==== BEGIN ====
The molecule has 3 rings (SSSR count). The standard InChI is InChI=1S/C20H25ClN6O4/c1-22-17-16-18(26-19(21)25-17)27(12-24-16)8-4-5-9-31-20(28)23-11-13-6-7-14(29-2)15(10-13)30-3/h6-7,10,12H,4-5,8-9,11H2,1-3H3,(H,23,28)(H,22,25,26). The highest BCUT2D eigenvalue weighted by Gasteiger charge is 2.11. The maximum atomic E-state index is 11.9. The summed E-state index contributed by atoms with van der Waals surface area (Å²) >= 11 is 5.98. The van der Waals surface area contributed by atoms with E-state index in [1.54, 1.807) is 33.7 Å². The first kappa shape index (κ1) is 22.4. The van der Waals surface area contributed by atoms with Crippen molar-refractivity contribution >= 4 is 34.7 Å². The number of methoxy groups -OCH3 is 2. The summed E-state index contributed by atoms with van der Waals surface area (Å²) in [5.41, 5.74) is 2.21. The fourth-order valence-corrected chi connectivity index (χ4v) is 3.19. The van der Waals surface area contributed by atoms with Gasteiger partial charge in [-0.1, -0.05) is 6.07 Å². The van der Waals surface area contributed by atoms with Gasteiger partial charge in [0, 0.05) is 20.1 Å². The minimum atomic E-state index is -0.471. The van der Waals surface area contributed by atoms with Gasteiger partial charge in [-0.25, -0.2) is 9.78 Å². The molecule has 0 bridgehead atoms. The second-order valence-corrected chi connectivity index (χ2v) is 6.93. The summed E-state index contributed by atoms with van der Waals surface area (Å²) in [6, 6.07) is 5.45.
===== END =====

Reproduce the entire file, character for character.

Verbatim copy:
The molecule has 3 rings (SSSR count). The standard InChI is InChI=1S/C20H25ClN6O4/c1-22-17-16-18(26-19(21)25-17)27(12-24-16)8-4-5-9-31-20(28)23-11-13-6-7-14(29-2)15(10-13)30-3/h6-7,10,12H,4-5,8-9,11H2,1-3H3,(H,23,28)(H,22,25,26). The highest BCUT2D eigenvalue weighted by Gasteiger charge is 2.11. The maximum atomic E-state index is 11.9. The summed E-state index contributed by atoms with van der Waals surface area (Å²) >= 11 is 5.98. The van der Waals surface area contributed by atoms with E-state index in [1.54, 1.807) is 33.7 Å². The first kappa shape index (κ1) is 22.4. The van der Waals surface area contributed by atoms with Crippen molar-refractivity contribution >= 4 is 34.7 Å². The number of methoxy groups -OCH3 is 2. The summed E-state index contributed by atoms with van der Waals surface area (Å²) in [5.41, 5.74) is 2.21. The fourth-order valence-corrected chi connectivity index (χ4v) is 3.19. The van der Waals surface area contributed by atoms with Gasteiger partial charge in [-0.1, -0.05) is 6.07 Å². The van der Waals surface area contributed by atoms with Gasteiger partial charge in [0, 0.05) is 20.1 Å². The minimum atomic E-state index is -0.471. The van der Waals surface area contributed by atoms with Gasteiger partial charge in [-0.25, -0.2) is 9.78 Å². The molecule has 0 bridgehead atoms. The second-order valence-corrected chi connectivity index (χ2v) is 6.93. The summed E-state index contributed by atoms with van der Waals surface area (Å²) in [6, 6.07) is 5.45.